Personalised medicine means the end of the blockbuster concept, which is a way of trying to treat large patient populations as homogenous groups (“one drug fits all”, all being every individual suffering from the same disease irrespective of individual, genetically-based differences in drug response). However, although personalised medicine signals the end of blockbuster drugs as a concept, it does not signal their demise as an economic force: Large corporations depend on such blockbuster drugs, “as they generate in excess of a billion dollars in revenue each year”. One such blockbuster drug is Herceptin, a therapeutic antibody produced by Roche. Herceptin was developed for the treatment of women with metastasing breast cancer. However, clinical studies involving a broad patient collective revealed that Herceptin only afforded a minor advantage in terms of survival. Therapy with this particular antibody (which is directed against the human epidermal growth factor receptor HER2/neu) showed a positive treatment outcome only in women overexpressing the HER2 gene in the tumour. Women therefore need to be screened for HER2 overexpression prior to treatment with Herceptin in order to ensure that they will respond to it. The same applies to gastric cancer patients undergoing treatment with Herceptin, which has been approved for the treatment of metastasing gastric cancer since 2010. The revenues achieved with the sale of Herceptin increased from 4.7 US$ in 2008 to an estimated 6.5 billion US$ in 2009. It is estimated that Herceptin will generate revenues of 7.3 billion US$ in 2012 (Financial Times Germany, 2nd October 2008).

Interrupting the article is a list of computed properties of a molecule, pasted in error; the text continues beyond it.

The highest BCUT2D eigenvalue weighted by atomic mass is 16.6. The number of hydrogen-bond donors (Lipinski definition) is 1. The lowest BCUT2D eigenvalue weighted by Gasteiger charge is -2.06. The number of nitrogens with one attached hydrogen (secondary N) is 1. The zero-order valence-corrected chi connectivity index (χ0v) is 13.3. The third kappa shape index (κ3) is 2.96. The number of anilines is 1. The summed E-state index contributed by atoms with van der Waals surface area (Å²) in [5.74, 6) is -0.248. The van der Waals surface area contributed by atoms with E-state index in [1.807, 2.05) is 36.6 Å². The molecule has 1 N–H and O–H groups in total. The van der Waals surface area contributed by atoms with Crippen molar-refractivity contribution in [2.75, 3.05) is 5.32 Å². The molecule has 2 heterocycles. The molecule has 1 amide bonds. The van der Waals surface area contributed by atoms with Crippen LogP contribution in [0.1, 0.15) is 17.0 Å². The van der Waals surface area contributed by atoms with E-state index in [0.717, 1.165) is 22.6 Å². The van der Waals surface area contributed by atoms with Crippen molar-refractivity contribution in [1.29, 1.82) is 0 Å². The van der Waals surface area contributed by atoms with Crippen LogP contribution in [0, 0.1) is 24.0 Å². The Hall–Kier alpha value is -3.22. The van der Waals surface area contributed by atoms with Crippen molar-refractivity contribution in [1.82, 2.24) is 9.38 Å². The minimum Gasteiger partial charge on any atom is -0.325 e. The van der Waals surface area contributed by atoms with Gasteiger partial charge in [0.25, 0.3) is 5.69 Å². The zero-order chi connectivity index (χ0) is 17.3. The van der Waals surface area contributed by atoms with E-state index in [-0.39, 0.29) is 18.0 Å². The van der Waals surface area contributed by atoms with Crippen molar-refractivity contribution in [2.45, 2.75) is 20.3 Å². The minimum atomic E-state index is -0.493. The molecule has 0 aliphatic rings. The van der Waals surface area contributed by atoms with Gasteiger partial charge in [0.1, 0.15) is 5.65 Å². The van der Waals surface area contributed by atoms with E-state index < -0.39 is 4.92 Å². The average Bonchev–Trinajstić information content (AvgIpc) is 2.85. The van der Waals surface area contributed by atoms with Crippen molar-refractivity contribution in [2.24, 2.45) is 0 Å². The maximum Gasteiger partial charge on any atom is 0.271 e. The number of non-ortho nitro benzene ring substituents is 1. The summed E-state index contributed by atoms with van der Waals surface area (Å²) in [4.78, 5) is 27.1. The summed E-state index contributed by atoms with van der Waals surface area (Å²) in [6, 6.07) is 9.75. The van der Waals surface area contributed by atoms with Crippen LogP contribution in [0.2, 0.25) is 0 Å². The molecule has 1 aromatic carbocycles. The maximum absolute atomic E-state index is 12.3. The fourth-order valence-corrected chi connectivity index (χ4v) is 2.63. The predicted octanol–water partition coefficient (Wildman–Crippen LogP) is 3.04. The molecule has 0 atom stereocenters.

Roche Diagnostics in Mannheim © Roche